It happened slowly and then all at once, much like falling in love. We traded away some of our privacy for convenience, with credit cards and GPS and cloud computing and toll transponders. Some of it was taken from us while we weren't paying attention, via warrantless wiretaps and IRS reporting requirements and airport searches.
If speech and assembly and trade are not crimes—not punishable by the state—then the loss of privacy will be less acutely felt. This, in turn, is self-reinforcing. A state where civil liberties are robust and jealously guarded has little reason to install a vast surveillance network of its own or to force its way into private networks. There is little it can do with that information. It's a virtuous cycle.
In other words, while the fight for privacy is over, the battle for civil liberties is more important than ever.
I am sensing an theme in today's items…
But we break that theme, because Ramesh Ponnuru wants to talk about
something else, the recent judicial blessing of racial
In Harvard’s Magical Admissions Process, Nobody Gets Hurt.
If parts of Judge Allison Burroughs’s decision in the Harvard affirmative-action case don’t seem to make sense, it’s not entirely her fault. She was bound by the Supreme Court’s precedents on the subject, and the justices have been refining absurdity ever since they took up the issue in 1978.
It is a testament to the contrived nature of the Supreme Court’s rulings that toward the end of her opinion, Burroughs drops the pretense: “Race-conscious admissions will always penalize to some extent the groups that are not being advantaged by the process, but this is justified by the compelling interest in diversity and all the benefits that flow from a diverse college population.” Besides, she adds, the burden on Asian-Americans, the focus of the lawsuit, is light. This line, though, creates another unacknowledged problem: The burden on Asian-Americans is too small to give them a legal injury, but absolutely vital to maintaining the benefits of a racially engineered student body?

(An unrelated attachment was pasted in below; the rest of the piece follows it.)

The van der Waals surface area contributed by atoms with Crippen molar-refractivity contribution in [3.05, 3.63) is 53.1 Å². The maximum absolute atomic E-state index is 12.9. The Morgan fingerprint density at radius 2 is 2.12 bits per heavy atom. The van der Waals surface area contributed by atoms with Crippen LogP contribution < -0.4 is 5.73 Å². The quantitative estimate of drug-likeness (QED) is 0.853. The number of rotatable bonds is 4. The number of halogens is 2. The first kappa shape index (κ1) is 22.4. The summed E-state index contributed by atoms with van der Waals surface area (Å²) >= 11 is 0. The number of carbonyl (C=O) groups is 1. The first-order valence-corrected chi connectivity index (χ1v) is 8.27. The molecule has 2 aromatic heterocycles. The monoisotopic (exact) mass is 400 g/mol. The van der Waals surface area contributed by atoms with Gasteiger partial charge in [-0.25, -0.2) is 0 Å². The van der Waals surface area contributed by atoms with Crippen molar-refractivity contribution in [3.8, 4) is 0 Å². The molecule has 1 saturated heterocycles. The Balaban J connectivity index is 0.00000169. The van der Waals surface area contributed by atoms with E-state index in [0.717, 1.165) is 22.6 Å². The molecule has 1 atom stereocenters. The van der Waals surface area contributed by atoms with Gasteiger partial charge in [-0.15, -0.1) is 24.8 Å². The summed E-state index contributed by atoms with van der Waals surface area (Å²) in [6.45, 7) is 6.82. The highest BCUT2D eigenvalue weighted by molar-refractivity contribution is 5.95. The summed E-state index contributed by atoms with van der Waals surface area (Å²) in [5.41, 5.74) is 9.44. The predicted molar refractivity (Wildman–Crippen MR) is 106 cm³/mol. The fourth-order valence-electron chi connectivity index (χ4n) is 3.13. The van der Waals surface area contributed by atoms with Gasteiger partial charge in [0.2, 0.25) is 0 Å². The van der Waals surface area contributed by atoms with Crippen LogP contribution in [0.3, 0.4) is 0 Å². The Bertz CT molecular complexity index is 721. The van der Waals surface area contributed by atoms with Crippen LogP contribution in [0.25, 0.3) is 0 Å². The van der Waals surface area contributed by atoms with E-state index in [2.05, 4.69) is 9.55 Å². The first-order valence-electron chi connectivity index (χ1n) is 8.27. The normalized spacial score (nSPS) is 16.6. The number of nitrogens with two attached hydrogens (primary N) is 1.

It's interesting to see how rhetorically desperate things get to hide the inherent zero-sum quality of racial preferences: if you treat DNA as a "plus" for some favored races, that means it's a minus for everyone else. So sorry, kids of Asian descent. We were kidding about that "content of your character" thing.
After a book-writing break, the great Virginia Postrel is back to
column-writing, to the great relief of a beleaguered nation. Her
in California Isn't Just a Humanitarian Problem. Some fun facts
about how tough things are out there on the left coast:
In November 2016, Los Angeles voters approved, by a 3-to-1 margin, a $1.2-billion bond measure to finance housing construction, mostly for the long-term homeless. After three years, the first building, with a mere 62 units, is scheduled to open in a couple of months. The city’s strong Nimby culture — and the political tools available to halt new housing — extends to efforts to relieve homelessness.
Opposition from local residents, including a lawsuit, has stymied a local nonprofit’s plan to build a mixed-use complex with 140 housing units, artist lofts and retail space on city-owned parking lots in Venice. Outraged residents of L.A.’s Koreatown neighborhood blocked a proposed homeless shelter there. My own neighbors in West L.A., where the sidewalks play host to a growing number of homeless campsites, are trying to rally opposition to a proposed 50-unit building on a city parking lot — but you have to read their website carefully to realize that's the agenda. The lawsuits and protests, and the resulting delays, typify the drawn-out process that makes housing of all kinds so expensive in the state.
The people involved no doubt congratulate themselves on their compassion for the poor and downtrodden. In their spare time.